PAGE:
Baby-Sitters Club Vol. 10: Kristy and the Snobs, by Ann. M. Martin (original story) and Chan Chau (artist): The Baby-Sitters Club graphic novels continue with a new artist/adaptor.  The first adaptations were done by Raina Telgemeier, before her best-selling Smile was published, and the series continued to do well after Gale Galligan took over.  The most recent title, Claudia and the New Girl, came out in February with art by Gabriela Epstein.  The Baby-Sitters Club seems to have a timeless sort of appeal, as do the Baby-Sitters Little Sister books. (Graphix, September; MSRP: $12.99 paperback/$24.99 hardcover)

Friends Forever, by Shannon Hale (writer) and Laur Uy (artist): The trilogy that began with Real Friends and continued with Best Friends concludes with the main character, Shannon, in eighth grade and dealing with a new set of problems: Her friends have started dating, she’s more insecure than ever, and she’s suffering from undiagnosed depression.  As in the first two books, Hale and Uy handle these difficult situations with gentleness and humor.  This book is pitched at the 10-14 age group, slightly older than the readership for the first two titles. (First Second Books, August; MSRP: $12.99 paperback/$21.99 hardcover)

Narwhal’s School of Awesomeness, by Ben Clanton: One of the most popular young-readers series is back with a new set of adventures starring a narwhal and a jellyfish. This volume includes four short stories about Narwhal and Jelly’s experiences as substitute teachers.  These silly stories about two friends are targeted for young readers, ages 6-9. (Tundra Books, September; MSRP: $12.99 hardcover)

Nathan Hale’s Hazardous Tales Vol. 11: Cold War Correspondent, by Nathan Hale: Hale, whose books are as information-packed as they are entertaining, tells the story of the Korean War from the point of view of journalist Marguerite Higgins, who became the chief of the New York Herald Tribune’s East Asia bureau in 1950, shortly before the war broke out, and filed eyewitness stories of many key events.  When the U.S. Army declared that women should not be front-line war correspondents and ordered her out of the country, she appealed to General Douglas Macarthur, who reversed the policy and allowed her to continue her work. (Amulet Books, October; MSRP: $14.99 hardcover)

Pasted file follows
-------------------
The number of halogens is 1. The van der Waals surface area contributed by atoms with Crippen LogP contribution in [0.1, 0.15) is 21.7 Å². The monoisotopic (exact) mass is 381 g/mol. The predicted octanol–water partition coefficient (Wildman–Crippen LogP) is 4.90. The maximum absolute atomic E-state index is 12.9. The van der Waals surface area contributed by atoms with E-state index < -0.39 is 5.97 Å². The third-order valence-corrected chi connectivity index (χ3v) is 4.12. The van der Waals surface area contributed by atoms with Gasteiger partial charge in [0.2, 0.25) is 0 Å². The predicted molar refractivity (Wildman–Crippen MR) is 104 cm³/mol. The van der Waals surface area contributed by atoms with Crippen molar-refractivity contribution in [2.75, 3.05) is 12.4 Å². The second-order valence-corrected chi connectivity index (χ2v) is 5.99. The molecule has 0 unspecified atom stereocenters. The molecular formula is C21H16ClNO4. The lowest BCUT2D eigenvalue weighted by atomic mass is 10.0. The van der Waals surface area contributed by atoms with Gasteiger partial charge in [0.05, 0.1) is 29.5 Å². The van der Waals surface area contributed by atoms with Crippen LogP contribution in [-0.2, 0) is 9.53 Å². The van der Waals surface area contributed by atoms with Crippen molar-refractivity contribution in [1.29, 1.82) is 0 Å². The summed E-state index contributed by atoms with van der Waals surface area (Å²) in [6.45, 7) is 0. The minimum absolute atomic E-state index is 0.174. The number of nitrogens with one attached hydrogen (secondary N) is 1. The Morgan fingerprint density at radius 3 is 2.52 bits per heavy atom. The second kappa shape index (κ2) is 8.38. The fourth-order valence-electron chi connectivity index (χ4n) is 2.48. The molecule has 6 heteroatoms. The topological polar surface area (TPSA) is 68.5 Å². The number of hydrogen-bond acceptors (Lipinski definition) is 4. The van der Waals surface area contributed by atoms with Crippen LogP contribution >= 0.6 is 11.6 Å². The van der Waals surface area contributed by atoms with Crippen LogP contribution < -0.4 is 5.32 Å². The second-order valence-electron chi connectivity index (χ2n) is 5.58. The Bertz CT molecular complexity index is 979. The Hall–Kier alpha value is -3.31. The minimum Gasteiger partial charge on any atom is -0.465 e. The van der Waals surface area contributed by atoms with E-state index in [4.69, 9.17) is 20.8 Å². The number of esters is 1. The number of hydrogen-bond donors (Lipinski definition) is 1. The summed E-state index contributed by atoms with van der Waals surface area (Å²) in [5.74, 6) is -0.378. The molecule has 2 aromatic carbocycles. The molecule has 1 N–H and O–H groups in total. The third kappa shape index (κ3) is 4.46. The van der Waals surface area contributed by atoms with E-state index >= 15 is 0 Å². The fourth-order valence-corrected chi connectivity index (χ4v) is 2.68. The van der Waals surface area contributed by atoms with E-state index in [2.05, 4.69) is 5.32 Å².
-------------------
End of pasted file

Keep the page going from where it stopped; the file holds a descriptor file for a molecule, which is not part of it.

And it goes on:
Cat Kid Comic Club #2, by Dav Pilkey: Pilkey’s motley crew of comics instructors are back, trying to stay ahead of their class of 21 lively baby frogs.  The first Cat Kid book was more about attitude than aptitude, as Li’l Petey, Molly, and Flippy encouraged their charges to shake off their preconceptions and try new things, and this second volume will likely have a similar tone. (Graphix, November; MSRP: $12.99 hardcover)

Wings of Fire Book 5: The Brightest Night, by Tui T. Sutherland (writer) and Mike Holmes (artist): This series is a graphic adaptation of Sutherland’s Wings of Fire prose novels.  Readers can’t seem to get enough of these stories, which are set in a fantasy world inhabited by warring tribes of dragons and follow the adventures of five dragonets who are destined to carry out a prophecy that will bring an end to the wars. (Graphix, December; MSRP: $12.99 paperback/$24.99 hardcover)